Meet three locals on the front lines of our area’s growth and prosperity.
Story by Barry Kaufman + Photography by Lisa Staff
There is perhaps no government position that carries more weight than town or city manager. When they’re doing their job right, we’re hardly aware they exist. When they’re not, they suddenly find themselves with a big target on their back.
It can be thankless at times, but it’s a testament to the civic pride inherent in the position that our area’s city and town managers not only show up every day for more, they show up with zest and enthusiasm. Each beautification project that surges our property values upward, every new utility that makes life easier for us and our neighbors, is the result of their hard work and passion.
This issue, we salute our area’s hardest working public servants: our city and town managers.
City Manager of Beaufort
To residents of Beaufort, there might be something familiar about Keene, New Hampshire. Like Beaufort, it boasts a charming historic district, vibrant cultural scene and a large college presence in the form of Keene State College and Antioch University New England. Like Beaufort, it has a rich history, dating back to its first settlers in 1736.
Another thing it has in common is Bill Prokop, who came to Beaufort in 2013 after serving six years as Keene’s assistant city manager.
“Other than Keene having about twice the population, everything was very similar,” said Prokop, who is now Beaufort’s city manager. “Even though they’re thousands of miles apart, they have so much in common it’s scary.”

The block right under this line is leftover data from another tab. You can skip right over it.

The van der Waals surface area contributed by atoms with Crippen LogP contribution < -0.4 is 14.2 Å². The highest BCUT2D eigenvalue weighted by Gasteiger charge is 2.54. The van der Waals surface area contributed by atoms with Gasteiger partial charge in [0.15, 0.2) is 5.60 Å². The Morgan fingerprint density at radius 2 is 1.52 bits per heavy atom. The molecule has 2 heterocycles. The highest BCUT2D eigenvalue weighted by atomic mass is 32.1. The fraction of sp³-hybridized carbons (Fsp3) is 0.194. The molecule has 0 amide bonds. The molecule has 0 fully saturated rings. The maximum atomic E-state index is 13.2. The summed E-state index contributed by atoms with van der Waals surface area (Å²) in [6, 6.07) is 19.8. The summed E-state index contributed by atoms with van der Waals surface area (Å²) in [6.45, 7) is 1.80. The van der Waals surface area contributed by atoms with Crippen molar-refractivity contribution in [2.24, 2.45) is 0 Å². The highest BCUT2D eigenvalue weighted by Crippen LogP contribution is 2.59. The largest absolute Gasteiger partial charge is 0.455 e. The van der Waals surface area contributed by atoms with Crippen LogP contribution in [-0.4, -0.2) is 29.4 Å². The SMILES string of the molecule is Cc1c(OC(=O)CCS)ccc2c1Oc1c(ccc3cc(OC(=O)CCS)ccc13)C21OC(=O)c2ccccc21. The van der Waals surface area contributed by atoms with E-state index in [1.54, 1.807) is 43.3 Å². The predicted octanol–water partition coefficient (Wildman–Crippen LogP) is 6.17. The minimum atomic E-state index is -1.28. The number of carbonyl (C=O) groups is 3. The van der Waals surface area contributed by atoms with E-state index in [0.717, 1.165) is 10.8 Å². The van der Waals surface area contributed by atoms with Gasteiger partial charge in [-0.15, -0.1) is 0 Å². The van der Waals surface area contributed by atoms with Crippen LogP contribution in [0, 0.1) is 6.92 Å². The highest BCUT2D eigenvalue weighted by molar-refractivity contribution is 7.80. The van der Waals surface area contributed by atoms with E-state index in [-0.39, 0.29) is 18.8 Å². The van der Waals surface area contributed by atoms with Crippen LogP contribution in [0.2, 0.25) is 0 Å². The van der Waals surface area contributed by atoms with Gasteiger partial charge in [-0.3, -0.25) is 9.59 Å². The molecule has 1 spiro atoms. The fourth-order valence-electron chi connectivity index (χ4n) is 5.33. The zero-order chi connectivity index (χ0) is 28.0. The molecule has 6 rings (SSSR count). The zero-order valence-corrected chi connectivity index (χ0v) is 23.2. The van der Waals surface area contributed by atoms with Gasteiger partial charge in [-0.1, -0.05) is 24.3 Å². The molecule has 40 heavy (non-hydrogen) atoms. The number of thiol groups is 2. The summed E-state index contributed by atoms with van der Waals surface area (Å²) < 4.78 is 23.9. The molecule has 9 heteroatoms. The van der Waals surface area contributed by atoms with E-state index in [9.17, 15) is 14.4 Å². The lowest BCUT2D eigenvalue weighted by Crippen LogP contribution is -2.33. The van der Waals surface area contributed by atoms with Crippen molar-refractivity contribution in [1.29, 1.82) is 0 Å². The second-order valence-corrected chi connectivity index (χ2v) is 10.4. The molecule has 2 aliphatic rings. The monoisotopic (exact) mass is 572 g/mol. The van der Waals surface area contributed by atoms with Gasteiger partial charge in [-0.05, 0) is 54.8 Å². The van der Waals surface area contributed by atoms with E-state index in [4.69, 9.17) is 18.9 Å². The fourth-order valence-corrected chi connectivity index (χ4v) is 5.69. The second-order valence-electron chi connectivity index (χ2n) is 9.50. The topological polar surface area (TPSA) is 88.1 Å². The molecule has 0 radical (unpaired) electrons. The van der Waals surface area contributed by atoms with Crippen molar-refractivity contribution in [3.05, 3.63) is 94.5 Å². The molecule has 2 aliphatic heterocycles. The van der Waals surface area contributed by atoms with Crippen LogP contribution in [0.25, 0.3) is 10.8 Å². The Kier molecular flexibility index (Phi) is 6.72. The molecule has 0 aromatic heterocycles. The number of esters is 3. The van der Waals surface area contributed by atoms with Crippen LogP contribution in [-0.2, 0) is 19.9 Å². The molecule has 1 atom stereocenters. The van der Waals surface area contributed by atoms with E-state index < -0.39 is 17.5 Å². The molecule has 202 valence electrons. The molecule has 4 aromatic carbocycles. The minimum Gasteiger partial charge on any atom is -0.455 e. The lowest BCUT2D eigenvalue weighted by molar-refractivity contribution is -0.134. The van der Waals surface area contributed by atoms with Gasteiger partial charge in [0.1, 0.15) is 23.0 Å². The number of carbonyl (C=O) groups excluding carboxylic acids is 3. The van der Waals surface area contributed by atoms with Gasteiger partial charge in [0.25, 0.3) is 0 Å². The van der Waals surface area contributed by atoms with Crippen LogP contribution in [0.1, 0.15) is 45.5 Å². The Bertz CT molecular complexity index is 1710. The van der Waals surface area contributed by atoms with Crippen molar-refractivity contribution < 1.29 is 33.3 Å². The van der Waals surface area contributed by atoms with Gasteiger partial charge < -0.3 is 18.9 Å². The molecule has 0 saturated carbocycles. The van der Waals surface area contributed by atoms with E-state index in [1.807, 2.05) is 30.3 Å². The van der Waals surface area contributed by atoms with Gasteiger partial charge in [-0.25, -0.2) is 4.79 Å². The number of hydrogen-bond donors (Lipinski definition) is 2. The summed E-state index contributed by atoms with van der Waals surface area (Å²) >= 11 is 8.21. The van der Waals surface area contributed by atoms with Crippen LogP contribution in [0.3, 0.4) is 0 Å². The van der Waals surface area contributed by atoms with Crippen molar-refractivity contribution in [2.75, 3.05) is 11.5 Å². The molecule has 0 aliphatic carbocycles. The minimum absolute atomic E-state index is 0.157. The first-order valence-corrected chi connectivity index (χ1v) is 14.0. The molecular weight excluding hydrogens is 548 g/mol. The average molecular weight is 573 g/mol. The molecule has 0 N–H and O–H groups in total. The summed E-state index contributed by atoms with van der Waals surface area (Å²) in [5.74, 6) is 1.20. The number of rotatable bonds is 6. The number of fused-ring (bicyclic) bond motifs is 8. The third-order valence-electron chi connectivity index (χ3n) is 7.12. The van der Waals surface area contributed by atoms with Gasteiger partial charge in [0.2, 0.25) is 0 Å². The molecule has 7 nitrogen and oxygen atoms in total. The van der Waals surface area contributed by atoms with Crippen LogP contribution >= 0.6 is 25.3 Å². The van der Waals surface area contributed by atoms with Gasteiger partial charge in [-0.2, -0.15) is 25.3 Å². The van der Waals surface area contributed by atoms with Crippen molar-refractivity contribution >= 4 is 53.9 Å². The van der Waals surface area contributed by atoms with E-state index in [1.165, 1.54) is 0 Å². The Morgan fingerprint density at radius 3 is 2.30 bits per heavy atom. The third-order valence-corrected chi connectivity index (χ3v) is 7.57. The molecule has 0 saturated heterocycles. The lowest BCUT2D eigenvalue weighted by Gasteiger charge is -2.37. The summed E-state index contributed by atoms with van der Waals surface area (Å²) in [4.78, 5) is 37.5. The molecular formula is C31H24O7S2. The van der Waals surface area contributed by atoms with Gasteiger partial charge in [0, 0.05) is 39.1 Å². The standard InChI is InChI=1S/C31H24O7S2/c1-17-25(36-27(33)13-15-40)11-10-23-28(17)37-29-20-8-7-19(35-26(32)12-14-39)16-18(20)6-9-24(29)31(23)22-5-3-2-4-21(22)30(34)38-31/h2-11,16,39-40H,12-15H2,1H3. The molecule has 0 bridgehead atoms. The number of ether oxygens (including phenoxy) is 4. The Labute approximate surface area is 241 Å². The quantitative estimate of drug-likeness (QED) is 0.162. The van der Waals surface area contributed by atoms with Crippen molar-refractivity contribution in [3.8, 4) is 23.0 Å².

That similarity made Prokop the perfect fit for Beaufort when an opportunity arose, hastening a move South he’d been planning for years. He jumped right into the job and got right to work helping urge the city to grow while still maintaining a respect for its roots.
“You have to be able to listen to people who have been here for many years. Many of them don’t want to change – they want to keep what we consider the special aura of Beaufort,” he said. “At the same time, we have to change.”
Spurring that change were statistics that Beaufort was bleeding younger residents, to the tune of a 25-30 percent population drop. Prokop and Beaufort’s city government met that challenge with the creation of a digital corridor, one part of a host of programs aimed at creating more diverse employment opportunities in the city. Balancing that forward-thinking approach against the desire for residents to keep Beaufort beautiful forms some of Prokop’s biggest challenges.
“The number one thing is to be a good listener and understand what those issues are,” he said.
That has helped Prokop and his staff build immense credibility within the community, forged in regular meetings with area neighborhoods and community stakeholders. He describes the early iterations of these meetings as somewhat confrontational in nature, a mood that has greatly shifted as constituents see the work being done on their behalf. That transparency is at the heart of everything Prokop does.
“We try to keep people informed on the good, the bad and the ugly,” he said. “You can look at our website, if anyone wants to know anything about any expense in any department … they can go right to the website and it’s right there.”
Town Manager of Bluffton
It could be said that the only thing that defines Bluffton is the degree to which it is impossible to define. In the past, it was thought of as a funky little arts enclave, a slow-as-molasses Southern river town, and a speed trap for tourists visiting Hilton Head Island. With the exception of the speed trap reputation, it’s still all those things, but it is also so much more. If you walk the streets of Old Town, it’s a quaint small-town destination revered in national periodicals for its boundless charm. Wander into Palmetto Bluff and it’s a globally recognized destination with a guest list of the rich and famous. Over in the Buckwalter area, it’s a thriving technological and small business powerhouse, driving the region forward one entrepreneur at a time.